© 2021 KOSU
Play Live Radio
Next Up:
0:00
0:00
Available On Air Stations
Politics

Oklahoma files federal lawsuit after Pentagon denies National Guard COVID vaccine exemption

oknationalguard.jpg
Oklahoma Army National Guard photo by Pfc. Emily White
/
Soldiers with the 45th Infantry Brigade Combat Team fire weapons during a training exercise at the National Training Center at Fort Irwin, California on July 20, 2021.

Oklahoma Attorney General John O'Connor and Gov. Kevin Stitt announced Thursday afternoon they're suing the Biden Administration over a federal vaccine mandate for U.S. military members.

This comes after U.S. Secretary of Defense Lloyd Austin sent a letter to Stitt on Monday, denying his request for an exemption to vaccine requirements for Oklahoma National Guard members.

In a pair of press releases, O'Connor and Stitt panned the Pentagon's decision to withhold pay from National Guard soldiers and airmen if they refuse to be vaccinated against COVID-19 in the near future.

"Biden's COVID-19 vaccine mandate ensures that many Oklahoma National Guard members will simply quit instead of getting a vaccine, a situation that will irreparably harm Oklahomans' safety and security," said O'Connor.

Of course, troops cannot "simply quit" the National Guard.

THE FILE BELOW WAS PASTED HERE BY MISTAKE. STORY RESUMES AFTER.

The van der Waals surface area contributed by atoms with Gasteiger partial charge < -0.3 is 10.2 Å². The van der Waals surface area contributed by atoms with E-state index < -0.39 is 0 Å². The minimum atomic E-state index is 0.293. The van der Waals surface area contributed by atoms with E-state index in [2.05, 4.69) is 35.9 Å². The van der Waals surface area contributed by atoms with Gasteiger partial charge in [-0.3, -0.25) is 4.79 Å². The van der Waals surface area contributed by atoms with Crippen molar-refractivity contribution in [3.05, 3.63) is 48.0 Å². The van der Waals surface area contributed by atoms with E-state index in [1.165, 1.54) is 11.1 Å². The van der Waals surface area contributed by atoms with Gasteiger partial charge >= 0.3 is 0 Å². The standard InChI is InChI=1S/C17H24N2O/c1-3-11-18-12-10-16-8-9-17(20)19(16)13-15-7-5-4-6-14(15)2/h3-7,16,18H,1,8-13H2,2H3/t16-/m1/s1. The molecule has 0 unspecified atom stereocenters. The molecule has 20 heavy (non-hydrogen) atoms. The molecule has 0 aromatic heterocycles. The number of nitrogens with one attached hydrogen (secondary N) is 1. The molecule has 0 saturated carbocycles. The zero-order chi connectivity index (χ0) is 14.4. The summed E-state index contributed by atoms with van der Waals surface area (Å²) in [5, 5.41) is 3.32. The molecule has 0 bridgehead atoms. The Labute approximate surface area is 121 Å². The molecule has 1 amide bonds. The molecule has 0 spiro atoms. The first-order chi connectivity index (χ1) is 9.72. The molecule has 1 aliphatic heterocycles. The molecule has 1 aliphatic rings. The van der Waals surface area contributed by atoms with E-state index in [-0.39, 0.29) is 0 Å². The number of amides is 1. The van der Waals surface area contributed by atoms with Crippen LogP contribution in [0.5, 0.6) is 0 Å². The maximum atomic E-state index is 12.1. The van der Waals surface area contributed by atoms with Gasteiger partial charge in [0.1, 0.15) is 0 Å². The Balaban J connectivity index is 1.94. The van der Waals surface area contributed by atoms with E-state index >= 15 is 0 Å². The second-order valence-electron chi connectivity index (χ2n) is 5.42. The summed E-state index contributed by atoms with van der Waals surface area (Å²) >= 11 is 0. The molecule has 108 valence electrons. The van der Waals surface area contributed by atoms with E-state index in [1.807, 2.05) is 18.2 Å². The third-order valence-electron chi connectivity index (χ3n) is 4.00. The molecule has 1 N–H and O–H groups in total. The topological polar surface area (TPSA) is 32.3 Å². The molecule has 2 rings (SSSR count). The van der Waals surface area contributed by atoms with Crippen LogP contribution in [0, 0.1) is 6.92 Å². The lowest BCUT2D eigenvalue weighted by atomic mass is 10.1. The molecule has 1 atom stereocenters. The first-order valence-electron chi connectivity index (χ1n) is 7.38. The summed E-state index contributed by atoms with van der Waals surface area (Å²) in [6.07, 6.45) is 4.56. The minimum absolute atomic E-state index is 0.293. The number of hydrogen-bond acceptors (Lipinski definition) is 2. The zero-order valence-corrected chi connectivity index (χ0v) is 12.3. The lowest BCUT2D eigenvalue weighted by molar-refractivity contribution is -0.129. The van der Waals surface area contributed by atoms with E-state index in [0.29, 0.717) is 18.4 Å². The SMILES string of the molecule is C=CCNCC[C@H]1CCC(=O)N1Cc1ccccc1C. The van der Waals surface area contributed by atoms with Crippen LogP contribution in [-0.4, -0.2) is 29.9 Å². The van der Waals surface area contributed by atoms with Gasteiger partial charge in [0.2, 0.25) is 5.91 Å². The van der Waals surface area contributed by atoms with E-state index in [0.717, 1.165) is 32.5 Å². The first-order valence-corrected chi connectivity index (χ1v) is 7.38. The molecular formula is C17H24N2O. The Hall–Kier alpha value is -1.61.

The lawsuit asks the court to prevent the enforcement of the mandate, as well as the withholding of federal funds from troops who don't get vaccinated against the deadly virus.

Pentagon Press Secretary John Kirby said on Monday that by not taking the vaccine, troops would not meet a mandatory readiness requirement. This could lead to individuals being denied training and, thus, not being paid by the federal government.

Stitt's argument is that unless they're mobilized by the federal government, he is commander in chief of Oklahoma's National Guard members under Title 32.

"Unless mobilized by the President of the United States under U.S. Code Title 10, I retain the authority for all training and governance of the Oklahoma National Guard — including determining if and how training guidelines issued by the president will be implemented," Stitt said.

Stitt is, so far, the only governor to publicly challenge the military's vaccine mandate.

The Pentagon's vaccine requirement, which says that all U.S. service members are required to get the COVID vaccine, went into effect in August.

Guardsmen must be vaccinated by June 2022 — the latest of all military vaccine deadlines. But, if they are going to deploy, that deadline is as early as Dec. 15.

Hey! Did you enjoy this story? We can’t do it without you. We are member-supported, so your donation is critical to KOSU's news reporting and music programming. Help support the reporters, DJs and staff of the station you love.

Here's how:

Related Content